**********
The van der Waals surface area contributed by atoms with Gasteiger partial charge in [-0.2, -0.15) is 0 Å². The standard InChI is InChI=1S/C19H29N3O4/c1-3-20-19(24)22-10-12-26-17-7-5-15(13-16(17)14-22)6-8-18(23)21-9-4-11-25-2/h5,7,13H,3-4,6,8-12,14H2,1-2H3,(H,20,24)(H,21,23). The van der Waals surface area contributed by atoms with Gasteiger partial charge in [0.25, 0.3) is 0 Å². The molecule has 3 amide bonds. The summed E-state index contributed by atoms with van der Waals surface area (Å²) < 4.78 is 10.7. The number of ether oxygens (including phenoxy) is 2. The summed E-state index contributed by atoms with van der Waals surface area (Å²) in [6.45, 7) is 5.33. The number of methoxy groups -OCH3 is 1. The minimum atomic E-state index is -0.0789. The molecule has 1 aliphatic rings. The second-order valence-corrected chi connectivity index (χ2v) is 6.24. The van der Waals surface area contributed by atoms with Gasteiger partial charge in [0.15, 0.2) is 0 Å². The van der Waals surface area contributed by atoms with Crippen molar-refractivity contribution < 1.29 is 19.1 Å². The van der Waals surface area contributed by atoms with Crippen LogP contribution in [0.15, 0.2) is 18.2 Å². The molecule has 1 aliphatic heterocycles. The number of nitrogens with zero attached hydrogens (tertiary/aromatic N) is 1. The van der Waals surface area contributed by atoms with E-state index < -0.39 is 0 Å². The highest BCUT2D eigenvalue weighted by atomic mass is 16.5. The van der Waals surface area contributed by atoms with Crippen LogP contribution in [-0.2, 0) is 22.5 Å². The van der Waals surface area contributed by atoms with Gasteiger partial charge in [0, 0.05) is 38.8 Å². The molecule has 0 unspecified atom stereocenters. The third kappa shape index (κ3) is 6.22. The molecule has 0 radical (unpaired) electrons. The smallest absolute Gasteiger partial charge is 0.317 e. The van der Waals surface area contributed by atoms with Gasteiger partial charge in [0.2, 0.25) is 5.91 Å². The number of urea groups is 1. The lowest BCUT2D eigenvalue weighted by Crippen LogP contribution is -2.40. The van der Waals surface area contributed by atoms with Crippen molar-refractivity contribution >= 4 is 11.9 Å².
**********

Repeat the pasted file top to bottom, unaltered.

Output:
The van der Waals surface area contributed by atoms with Gasteiger partial charge in [-0.2, -0.15) is 0 Å². The standard InChI is InChI=1S/C19H29N3O4/c1-3-20-19(24)22-10-12-26-17-7-5-15(13-16(17)14-22)6-8-18(23)21-9-4-11-25-2/h5,7,13H,3-4,6,8-12,14H2,1-2H3,(H,20,24)(H,21,23). The van der Waals surface area contributed by atoms with Gasteiger partial charge in [0.25, 0.3) is 0 Å². The molecule has 3 amide bonds. The summed E-state index contributed by atoms with van der Waals surface area (Å²) < 4.78 is 10.7. The number of ether oxygens (including phenoxy) is 2. The summed E-state index contributed by atoms with van der Waals surface area (Å²) in [6.45, 7) is 5.33. The number of methoxy groups -OCH3 is 1. The minimum atomic E-state index is -0.0789. The molecule has 1 aliphatic rings. The second-order valence-corrected chi connectivity index (χ2v) is 6.24. The van der Waals surface area contributed by atoms with Gasteiger partial charge in [0.15, 0.2) is 0 Å². The van der Waals surface area contributed by atoms with Crippen molar-refractivity contribution < 1.29 is 19.1 Å². The van der Waals surface area contributed by atoms with Crippen LogP contribution in [0.15, 0.2) is 18.2 Å². The molecule has 1 aliphatic heterocycles. The number of nitrogens with zero attached hydrogens (tertiary/aromatic N) is 1. The van der Waals surface area contributed by atoms with E-state index < -0.39 is 0 Å². The highest BCUT2D eigenvalue weighted by atomic mass is 16.5. The van der Waals surface area contributed by atoms with Crippen LogP contribution in [-0.2, 0) is 22.5 Å². The van der Waals surface area contributed by atoms with Gasteiger partial charge in [0, 0.05) is 38.8 Å². The molecule has 0 unspecified atom stereocenters. The third kappa shape index (κ3) is 6.22. The molecule has 0 radical (unpaired) electrons. The smallest absolute Gasteiger partial charge is 0.317 e. The van der Waals surface area contributed by atoms with Gasteiger partial charge in [0.2, 0.25) is 5.91 Å². The number of urea groups is 1. The lowest BCUT2D eigenvalue weighted by Crippen LogP contribution is -2.40. The van der Waals surface area contributed by atoms with Crippen molar-refractivity contribution >= 4 is 11.9 Å².